The Second Bank of the United States still issued paper money, but the paper money it issued was a promissory note, and the bank itself was the issuer. The note can only be used for immediate payment, so the bank assumes payment responsibility. Essentially, these notes are similar to banknotes, but in higher denominations.
However, by 1815, the war was over, the banking system was gradually restored, and the war debt was basically settled. At this time, the Second Bank of the United States was in fierce competition with the state banks, which led to the resistance of the states. Unsurprisingly, in 1836, 20 years after its founding, the Second Bank of the United States met the same fate as its predecessor and was forced to close.
The Free Banking Era (1837-1862)
After that, a relatively peaceful and economically prosperous period ensued, and the federal government of the United States did not attempt to establish a central bank-like institution. The United States experienced a laissez-faire period of financial development.
Chartered banks existed in the United States since the era of the Bank of North America in 1781, and they competed with the First and Second Banks of the United States. By the time of the Free Banking Era in 1837, only state-chartered banks existed in the United States. They could issue banknotes without being regulated by the federal government, and they were free to develop. The number of banks increased from 24 to 712.
The downside of unregulated and laissez-faire development was the outbreak of financial crises, which planted the seeds for the future emergence of the Federal Reserve.
The National Banking Act (1862-1913)
In 1861, the American Civil War broke out, and in order to raise funds for the war effort, Congress authorized the Department of the Treasury to issue a type of banknote called a Demand Note. To prevent counterfeiting, the notes were printed with green ink that was difficult to copy, earning them the nickname "greenbacks." This was the precursor to the modern U.S. dollar.
After 1862, the Treasury Department continued to issue these banknotes under the name "United States Note," and added modern dollar features such as a serial number, treasury seal, and the Secretary of the Treasury's signature.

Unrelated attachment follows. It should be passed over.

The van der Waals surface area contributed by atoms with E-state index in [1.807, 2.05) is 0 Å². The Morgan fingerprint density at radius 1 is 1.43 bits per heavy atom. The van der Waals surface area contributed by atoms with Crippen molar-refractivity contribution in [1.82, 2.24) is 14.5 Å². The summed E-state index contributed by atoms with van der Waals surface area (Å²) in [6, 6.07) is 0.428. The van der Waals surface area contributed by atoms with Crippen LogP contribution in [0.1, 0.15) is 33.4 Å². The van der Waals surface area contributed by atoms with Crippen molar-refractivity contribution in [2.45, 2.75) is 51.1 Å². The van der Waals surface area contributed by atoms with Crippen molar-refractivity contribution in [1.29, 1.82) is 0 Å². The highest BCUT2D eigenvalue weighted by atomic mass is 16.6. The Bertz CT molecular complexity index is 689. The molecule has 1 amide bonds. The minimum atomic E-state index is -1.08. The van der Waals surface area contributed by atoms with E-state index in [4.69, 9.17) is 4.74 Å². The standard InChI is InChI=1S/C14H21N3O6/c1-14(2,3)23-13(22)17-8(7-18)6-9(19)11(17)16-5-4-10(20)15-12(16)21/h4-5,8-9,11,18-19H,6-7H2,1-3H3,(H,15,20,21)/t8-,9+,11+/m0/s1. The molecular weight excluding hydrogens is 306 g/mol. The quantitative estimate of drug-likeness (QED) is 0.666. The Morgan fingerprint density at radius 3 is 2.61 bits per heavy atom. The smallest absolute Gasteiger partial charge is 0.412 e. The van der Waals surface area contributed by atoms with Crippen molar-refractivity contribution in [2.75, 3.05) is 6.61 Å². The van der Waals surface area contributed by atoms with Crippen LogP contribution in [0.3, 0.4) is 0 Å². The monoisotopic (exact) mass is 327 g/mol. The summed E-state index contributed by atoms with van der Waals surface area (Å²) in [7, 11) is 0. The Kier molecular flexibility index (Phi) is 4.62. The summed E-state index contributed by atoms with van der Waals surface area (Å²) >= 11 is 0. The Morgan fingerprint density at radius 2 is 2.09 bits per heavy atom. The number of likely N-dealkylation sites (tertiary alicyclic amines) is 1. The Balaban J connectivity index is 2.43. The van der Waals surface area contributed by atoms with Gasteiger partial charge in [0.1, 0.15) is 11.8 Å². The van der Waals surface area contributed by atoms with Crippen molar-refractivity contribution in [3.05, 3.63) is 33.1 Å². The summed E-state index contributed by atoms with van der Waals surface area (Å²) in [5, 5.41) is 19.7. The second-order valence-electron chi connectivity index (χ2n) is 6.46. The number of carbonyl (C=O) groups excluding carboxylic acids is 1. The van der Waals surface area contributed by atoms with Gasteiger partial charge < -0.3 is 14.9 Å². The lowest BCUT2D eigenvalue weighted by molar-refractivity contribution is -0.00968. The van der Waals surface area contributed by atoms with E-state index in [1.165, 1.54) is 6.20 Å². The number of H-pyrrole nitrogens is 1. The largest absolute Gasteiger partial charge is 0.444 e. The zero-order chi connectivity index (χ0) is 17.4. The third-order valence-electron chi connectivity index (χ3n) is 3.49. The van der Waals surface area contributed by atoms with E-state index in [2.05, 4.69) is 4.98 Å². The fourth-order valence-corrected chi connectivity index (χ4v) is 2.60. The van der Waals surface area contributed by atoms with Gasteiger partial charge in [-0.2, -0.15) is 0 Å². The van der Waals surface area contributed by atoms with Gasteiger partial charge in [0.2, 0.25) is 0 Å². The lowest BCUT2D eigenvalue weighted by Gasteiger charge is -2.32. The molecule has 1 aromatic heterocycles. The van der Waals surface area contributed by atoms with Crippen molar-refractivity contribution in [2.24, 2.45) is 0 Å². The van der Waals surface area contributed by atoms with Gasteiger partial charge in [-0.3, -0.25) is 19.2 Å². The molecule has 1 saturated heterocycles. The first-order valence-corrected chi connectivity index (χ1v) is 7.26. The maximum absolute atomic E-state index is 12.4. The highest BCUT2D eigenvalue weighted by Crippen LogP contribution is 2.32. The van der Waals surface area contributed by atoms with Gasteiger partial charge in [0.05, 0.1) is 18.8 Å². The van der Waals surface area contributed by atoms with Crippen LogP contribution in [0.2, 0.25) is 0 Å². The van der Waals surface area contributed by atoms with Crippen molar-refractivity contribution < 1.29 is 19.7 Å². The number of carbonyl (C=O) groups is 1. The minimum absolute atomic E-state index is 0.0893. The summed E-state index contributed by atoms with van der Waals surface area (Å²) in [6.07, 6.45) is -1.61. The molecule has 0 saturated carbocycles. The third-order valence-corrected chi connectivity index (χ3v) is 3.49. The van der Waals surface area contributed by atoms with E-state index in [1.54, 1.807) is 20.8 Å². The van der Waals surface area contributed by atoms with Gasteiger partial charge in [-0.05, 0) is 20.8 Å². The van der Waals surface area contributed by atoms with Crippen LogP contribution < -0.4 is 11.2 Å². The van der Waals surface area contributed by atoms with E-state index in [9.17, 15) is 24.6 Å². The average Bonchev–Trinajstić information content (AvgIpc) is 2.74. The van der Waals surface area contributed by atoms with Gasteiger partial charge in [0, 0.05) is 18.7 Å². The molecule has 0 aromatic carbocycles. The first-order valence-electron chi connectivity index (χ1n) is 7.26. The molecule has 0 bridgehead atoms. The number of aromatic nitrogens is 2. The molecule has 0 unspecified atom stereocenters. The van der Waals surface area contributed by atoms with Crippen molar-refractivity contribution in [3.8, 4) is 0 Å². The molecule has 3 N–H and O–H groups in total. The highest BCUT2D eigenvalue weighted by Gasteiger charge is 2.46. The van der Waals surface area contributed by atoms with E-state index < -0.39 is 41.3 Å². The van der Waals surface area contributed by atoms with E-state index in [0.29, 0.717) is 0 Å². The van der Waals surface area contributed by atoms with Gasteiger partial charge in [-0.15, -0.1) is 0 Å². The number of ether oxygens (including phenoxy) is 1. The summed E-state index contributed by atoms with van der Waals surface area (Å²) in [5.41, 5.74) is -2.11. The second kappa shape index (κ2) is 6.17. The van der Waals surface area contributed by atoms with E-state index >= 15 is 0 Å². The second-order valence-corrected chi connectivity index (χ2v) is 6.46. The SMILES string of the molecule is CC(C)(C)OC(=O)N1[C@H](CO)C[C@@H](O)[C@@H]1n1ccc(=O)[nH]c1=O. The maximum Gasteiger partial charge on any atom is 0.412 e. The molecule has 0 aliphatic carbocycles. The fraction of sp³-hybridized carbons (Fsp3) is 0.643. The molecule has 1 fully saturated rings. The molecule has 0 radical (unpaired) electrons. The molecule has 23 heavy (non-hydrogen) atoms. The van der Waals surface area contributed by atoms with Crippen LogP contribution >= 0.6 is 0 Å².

In 1863, the National Banking Act was passed, which authorized private and state banks to issue banknotes under federal supervision. These banknotes were called "National Bank Note" and featured a brown seal.
In order to issue National Bank Notes, private banks had to pay a 2% tax to the federal government, which later increased to 10% and 20%. This created a national banking system where private and state banks were regulated, as opposed to the previous era of "free banking." Though there were still thousands of banks within this system, they were now subject to oversight. The charter for National Bank Notes was revoked in 1935.
In addition to the two types of banknotes mentioned above, the U.S. government also issued many other types of currency during this period, such as Gold Certificates, Silver Certificates, Treasury Notes, and National Gold Bank Notes.
Federal Reserve Act (1913-2023)
During the period of the Federal Reserve Act from 1913 until today, there was a lot of chaos in the US financial market due to various banknotes being issued with different sizes, denominations, and specifications from 1861 to 1928. Although a national banking system was established, its supervision over the banks was weak, with the government only collecting taxes but having no actual control. The frequent financial crises could not be addressed, and the call for a central authority gradually grew louder. However, the fear of such a central authority among the states in the US never disappeared since 1781, and so establishing a unified central bank still faced strong opposition from many members of Congress. The US needed a balance point.